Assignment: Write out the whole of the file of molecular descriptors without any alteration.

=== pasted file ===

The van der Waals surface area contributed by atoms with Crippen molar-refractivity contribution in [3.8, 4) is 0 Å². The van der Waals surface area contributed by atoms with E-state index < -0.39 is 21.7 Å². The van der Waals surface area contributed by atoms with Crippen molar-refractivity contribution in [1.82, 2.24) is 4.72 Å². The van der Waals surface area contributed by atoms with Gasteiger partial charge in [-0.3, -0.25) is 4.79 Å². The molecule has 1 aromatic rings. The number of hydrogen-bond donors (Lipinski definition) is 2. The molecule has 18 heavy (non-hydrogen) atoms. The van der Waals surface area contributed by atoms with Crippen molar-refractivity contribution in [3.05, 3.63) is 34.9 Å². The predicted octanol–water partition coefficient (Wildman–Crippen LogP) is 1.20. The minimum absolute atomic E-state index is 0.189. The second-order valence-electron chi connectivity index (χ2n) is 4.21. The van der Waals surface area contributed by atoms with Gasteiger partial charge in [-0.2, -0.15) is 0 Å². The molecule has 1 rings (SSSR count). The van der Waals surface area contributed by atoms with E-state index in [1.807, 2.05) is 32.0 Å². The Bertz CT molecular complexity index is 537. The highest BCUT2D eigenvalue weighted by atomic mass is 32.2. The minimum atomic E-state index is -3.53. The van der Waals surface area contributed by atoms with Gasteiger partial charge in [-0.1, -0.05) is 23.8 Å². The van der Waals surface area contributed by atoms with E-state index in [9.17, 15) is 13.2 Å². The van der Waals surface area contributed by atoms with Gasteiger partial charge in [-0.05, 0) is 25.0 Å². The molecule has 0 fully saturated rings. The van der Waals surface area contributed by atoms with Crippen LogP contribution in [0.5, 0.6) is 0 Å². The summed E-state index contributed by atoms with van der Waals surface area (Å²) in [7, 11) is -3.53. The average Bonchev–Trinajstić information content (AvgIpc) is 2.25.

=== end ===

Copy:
The van der Waals surface area contributed by atoms with Crippen molar-refractivity contribution in [3.8, 4) is 0 Å². The van der Waals surface area contributed by atoms with E-state index < -0.39 is 21.7 Å². The van der Waals surface area contributed by atoms with Crippen molar-refractivity contribution in [1.82, 2.24) is 4.72 Å². The van der Waals surface area contributed by atoms with Gasteiger partial charge in [-0.3, -0.25) is 4.79 Å². The molecule has 1 aromatic rings. The number of hydrogen-bond donors (Lipinski definition) is 2. The molecule has 18 heavy (non-hydrogen) atoms. The van der Waals surface area contributed by atoms with Crippen molar-refractivity contribution in [3.05, 3.63) is 34.9 Å². The predicted octanol–water partition coefficient (Wildman–Crippen LogP) is 1.20. The minimum absolute atomic E-state index is 0.189. The second-order valence-electron chi connectivity index (χ2n) is 4.21. The van der Waals surface area contributed by atoms with Gasteiger partial charge in [-0.2, -0.15) is 0 Å². The molecule has 1 rings (SSSR count). The van der Waals surface area contributed by atoms with E-state index in [1.807, 2.05) is 32.0 Å². The Bertz CT molecular complexity index is 537. The highest BCUT2D eigenvalue weighted by atomic mass is 32.2. The minimum atomic E-state index is -3.53. The van der Waals surface area contributed by atoms with Gasteiger partial charge in [-0.1, -0.05) is 23.8 Å². The van der Waals surface area contributed by atoms with E-state index in [9.17, 15) is 13.2 Å². The van der Waals surface area contributed by atoms with Gasteiger partial charge in [-0.05, 0) is 25.0 Å². The molecule has 0 fully saturated rings. The van der Waals surface area contributed by atoms with Crippen LogP contribution in [0.5, 0.6) is 0 Å². The summed E-state index contributed by atoms with van der Waals surface area (Å²) in [7, 11) is -3.53. The average Bonchev–Trinajstić information content (AvgIpc) is 2.25.